Without asking the person who performs the action, Mary knew that she was ignorant of others’ motives, or the circumstances that can change the moral quality of an objective act, i.e. the concrete deed done (CCC 1750). Why? Only God knows people’s thoughts, which Jesus did (Mt 12:25, Lk 5:22, 6:8-10, 11:17), but Mary did not. As people might say when amazed by the strange or bad behavior of others, “What were they thinking?” This humble question recognizes one’s own ignorance of others’ knowledge and motives. This is precisely why Our Lady had asked the twelve-year-old Jesus why He had gone to the Temple without telling His parents so that they had been worried and searching for Him for three days (Lk 2:43-48). Thus, Our Lady avoided the sin of rash judgment about what appeared to her to be Jesus’ disobedience or disrespect to His parents by asking in person why He did it (CCC 2478). His answer showed that she should have known where He was and, therefore, He had not been disobedient or disrespectful at all (Lk 2:49). Mary and Joseph accepted His answer, even though they did not understand it (Lk 2:50)—as this article will emphasize.

Our Lady’s Justice and Charity

Regarding what appeared to be bad behavior of others, Our Lady balanced her love for the truth with good judgment as well as a love for her neighbor as herself. Living the virtues of justice and charity, she respected the human dignity of others who have a “natural right to the honor of [their] name and reputation and to respect” (CCC 2479). Even when the Jewish high priests and leaders falsely accused Jesus of being a criminal (Jn 18:13, 24, 28-31) and blasphemer (Jn 19:7), and then chose the Roman emperor rather than Jesus for their king (Jn. 19:12, 15), such that He was put to death on the Cross, what did she do? She stood at the Foot of Jesus’ Cross (Jn 19:25-27). Her solidarity with Christ prompted her later to pray with the Apostles (Acts 1:14).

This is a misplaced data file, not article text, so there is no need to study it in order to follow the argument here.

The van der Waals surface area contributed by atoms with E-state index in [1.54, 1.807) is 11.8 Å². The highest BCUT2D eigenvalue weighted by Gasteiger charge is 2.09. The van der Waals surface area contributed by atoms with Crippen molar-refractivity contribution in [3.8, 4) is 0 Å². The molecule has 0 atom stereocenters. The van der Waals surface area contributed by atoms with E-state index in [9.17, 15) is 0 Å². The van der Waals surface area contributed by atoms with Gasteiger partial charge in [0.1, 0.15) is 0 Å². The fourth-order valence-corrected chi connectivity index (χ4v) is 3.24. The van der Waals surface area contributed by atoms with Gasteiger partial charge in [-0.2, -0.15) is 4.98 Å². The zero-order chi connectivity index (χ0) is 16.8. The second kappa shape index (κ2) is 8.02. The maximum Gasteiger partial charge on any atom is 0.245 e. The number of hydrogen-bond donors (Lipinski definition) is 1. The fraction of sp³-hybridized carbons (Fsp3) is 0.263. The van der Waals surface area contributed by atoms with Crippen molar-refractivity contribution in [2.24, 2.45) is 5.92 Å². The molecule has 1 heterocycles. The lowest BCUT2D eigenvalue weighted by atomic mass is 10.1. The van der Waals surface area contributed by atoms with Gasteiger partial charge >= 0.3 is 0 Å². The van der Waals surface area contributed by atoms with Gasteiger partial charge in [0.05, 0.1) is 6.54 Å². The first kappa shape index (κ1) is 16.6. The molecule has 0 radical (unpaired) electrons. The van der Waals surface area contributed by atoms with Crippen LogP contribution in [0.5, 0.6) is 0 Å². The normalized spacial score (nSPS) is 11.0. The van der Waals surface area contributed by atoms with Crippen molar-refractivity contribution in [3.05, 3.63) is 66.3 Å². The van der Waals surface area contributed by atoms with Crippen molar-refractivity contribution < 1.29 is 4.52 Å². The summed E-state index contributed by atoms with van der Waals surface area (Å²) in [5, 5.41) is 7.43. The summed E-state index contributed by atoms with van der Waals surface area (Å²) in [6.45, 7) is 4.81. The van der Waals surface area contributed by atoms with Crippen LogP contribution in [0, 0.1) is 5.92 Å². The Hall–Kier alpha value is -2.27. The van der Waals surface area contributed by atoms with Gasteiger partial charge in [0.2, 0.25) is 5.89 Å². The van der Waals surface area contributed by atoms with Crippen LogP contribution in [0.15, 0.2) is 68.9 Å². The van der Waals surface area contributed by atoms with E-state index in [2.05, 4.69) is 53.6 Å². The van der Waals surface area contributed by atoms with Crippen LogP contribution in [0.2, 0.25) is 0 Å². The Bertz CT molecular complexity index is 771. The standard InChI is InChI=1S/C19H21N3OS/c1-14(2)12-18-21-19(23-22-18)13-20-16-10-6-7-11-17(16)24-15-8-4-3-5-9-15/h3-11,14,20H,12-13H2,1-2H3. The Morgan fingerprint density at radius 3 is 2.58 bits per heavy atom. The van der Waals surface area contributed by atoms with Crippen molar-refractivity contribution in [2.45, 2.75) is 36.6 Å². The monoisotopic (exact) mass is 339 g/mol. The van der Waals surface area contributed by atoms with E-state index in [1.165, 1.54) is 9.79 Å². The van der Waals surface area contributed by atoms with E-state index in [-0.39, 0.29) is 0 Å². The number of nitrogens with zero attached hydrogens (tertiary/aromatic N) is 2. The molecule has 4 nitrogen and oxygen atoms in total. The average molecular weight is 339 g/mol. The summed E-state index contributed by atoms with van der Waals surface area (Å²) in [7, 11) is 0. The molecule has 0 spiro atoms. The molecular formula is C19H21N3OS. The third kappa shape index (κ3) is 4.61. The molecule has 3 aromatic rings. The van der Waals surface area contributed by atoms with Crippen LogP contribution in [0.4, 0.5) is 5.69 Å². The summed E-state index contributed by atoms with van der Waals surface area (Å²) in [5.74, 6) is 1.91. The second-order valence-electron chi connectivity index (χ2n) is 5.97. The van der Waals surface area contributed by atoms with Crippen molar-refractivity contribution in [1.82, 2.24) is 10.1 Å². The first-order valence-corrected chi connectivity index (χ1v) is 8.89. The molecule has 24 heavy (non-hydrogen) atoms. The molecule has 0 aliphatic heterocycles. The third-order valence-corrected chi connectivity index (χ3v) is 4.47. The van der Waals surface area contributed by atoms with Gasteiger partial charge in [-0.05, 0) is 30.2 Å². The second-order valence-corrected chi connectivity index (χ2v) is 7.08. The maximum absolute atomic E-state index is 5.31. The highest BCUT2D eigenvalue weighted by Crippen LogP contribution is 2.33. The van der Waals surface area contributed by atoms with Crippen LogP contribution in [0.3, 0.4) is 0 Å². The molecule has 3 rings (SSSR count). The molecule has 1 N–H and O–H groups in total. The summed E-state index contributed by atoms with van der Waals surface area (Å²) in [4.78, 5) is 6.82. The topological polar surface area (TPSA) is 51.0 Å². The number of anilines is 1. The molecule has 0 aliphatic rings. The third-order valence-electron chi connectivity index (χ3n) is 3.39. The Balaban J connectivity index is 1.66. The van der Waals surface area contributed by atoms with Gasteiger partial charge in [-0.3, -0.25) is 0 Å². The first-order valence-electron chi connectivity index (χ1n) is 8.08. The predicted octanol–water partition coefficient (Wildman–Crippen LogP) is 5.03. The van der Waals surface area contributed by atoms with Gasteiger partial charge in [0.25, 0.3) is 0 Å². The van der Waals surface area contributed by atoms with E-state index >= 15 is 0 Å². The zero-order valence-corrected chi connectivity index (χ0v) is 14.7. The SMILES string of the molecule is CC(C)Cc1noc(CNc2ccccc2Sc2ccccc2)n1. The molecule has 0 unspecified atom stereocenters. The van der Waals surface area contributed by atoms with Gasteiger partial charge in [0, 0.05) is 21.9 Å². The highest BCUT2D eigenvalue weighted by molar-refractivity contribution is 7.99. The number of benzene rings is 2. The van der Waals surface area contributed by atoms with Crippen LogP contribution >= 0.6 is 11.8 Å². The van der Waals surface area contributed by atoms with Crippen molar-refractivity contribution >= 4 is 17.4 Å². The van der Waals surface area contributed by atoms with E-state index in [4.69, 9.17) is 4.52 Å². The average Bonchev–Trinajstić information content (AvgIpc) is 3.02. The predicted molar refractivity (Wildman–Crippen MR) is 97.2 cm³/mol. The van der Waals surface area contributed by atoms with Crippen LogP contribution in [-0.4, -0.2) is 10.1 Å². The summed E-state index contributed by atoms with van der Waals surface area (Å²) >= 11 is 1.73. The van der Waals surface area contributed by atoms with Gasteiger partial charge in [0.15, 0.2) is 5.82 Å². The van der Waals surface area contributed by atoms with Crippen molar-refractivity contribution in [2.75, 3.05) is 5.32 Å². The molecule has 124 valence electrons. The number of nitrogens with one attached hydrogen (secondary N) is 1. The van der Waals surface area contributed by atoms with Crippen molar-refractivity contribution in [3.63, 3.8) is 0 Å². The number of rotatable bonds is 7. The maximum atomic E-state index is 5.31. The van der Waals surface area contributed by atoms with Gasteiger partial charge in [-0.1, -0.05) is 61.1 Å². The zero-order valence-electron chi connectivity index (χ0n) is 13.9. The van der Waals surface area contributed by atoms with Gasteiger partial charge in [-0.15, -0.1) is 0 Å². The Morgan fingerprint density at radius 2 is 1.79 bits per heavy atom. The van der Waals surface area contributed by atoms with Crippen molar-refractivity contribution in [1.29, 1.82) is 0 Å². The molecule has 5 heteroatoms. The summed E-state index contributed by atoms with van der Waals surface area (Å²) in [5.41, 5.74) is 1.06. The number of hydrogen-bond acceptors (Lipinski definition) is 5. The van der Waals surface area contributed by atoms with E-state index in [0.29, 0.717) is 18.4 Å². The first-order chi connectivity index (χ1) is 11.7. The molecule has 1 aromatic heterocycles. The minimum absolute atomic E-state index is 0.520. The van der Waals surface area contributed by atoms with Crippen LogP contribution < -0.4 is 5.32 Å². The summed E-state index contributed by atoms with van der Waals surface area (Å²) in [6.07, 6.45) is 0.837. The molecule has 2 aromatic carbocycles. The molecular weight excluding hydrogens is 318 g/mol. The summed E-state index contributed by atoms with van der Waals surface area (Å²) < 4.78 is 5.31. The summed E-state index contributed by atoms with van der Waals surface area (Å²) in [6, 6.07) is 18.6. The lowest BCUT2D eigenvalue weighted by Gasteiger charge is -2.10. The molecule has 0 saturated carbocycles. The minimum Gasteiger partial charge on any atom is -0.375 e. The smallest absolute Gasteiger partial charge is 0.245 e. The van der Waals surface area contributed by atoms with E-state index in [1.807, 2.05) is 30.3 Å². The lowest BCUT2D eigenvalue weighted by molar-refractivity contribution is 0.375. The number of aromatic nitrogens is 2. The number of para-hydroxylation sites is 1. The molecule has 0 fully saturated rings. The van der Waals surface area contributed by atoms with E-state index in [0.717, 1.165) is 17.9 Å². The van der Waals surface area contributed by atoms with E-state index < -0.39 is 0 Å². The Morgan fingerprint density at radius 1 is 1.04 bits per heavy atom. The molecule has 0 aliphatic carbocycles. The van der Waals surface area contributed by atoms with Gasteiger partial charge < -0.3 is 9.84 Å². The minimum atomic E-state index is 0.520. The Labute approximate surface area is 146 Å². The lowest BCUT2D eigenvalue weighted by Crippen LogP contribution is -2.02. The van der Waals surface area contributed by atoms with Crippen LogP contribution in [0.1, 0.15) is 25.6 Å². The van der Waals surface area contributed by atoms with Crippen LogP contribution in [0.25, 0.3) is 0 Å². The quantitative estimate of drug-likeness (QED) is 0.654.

While the Bible does not contain everything that Mary said or did, there is no mention of Mary ever criticizing the religious leaders. Why not? Some might object that even if she had, then it simply would not have been included in the Bible. While that is possible, it is more probable that, in her sinlessness (CCC 493), she respected her neighbor’s right to their good reputation. In addition to avoiding rash judgment, she would have avoided both detraction (speaking unnecessarily the truth about the sins or faults of others) and calumny (telling lies about the sins or faults of others) (CCC 2477-2479). Or worse, speaking about the sins of religious leaders could harm the faith of believers or prevent non-believers from coming to faith. She would have known Jesus’ teaching: “Woe to the one through whom scandal is given; better for a millstone to be put around his neck and for him to be thrown into the sea” (cf. Mt 18:6-7, Mk. 9:42); “So watch yourselves” (Lk 17:1-3). Prudence apparently prompted Our Lady to keep quiet what she may have known about the evil actions of the religious leaders of her day.

Discernment of Good and Evil Doctrine

However, there is a difference between bad behavior and bad teaching. Even Jesus noted this: “The teachers of the law and the Pharisees sit in Moses’ seat. So you must be careful to do everything they tell you. But do not do what they do, for they do not practice what they preach” (Mt 23:3). Thus, Jesus explained that one should follow the good teaching even when it is undermined by the bad behavior of those who present it. But how does one know if the religious leaders’ teaching is good?

Thankfully, Jesus provided the Holy Spirit to guide His Church. As He promised the seventy-two disciples whom He sent out to preach, “Whoever hears you, hears Me” (Lk 10:16). Jesus had promised to send the Spirit of Truth, an Advocate who would be with them forever (Jn 14:15-17, 26) and the early Church leaders—St. Peter and the other Apostles—were aware of the Holy Spirit’s guidance (Acts 15:28). This gift of the Holy Spirit remains with the successors of St. Peter and the Apostles: the Pope and the Bishops in union with the Pope. Therefore, Catholics can know that the Church’s teachings are protected from error when the teaching is: (1) official, i.e. a public, definitive act addressed to the whole Church (2) about faith or morals, (3) proclaimed by the Pope alone, or by the bishops united with the Pope.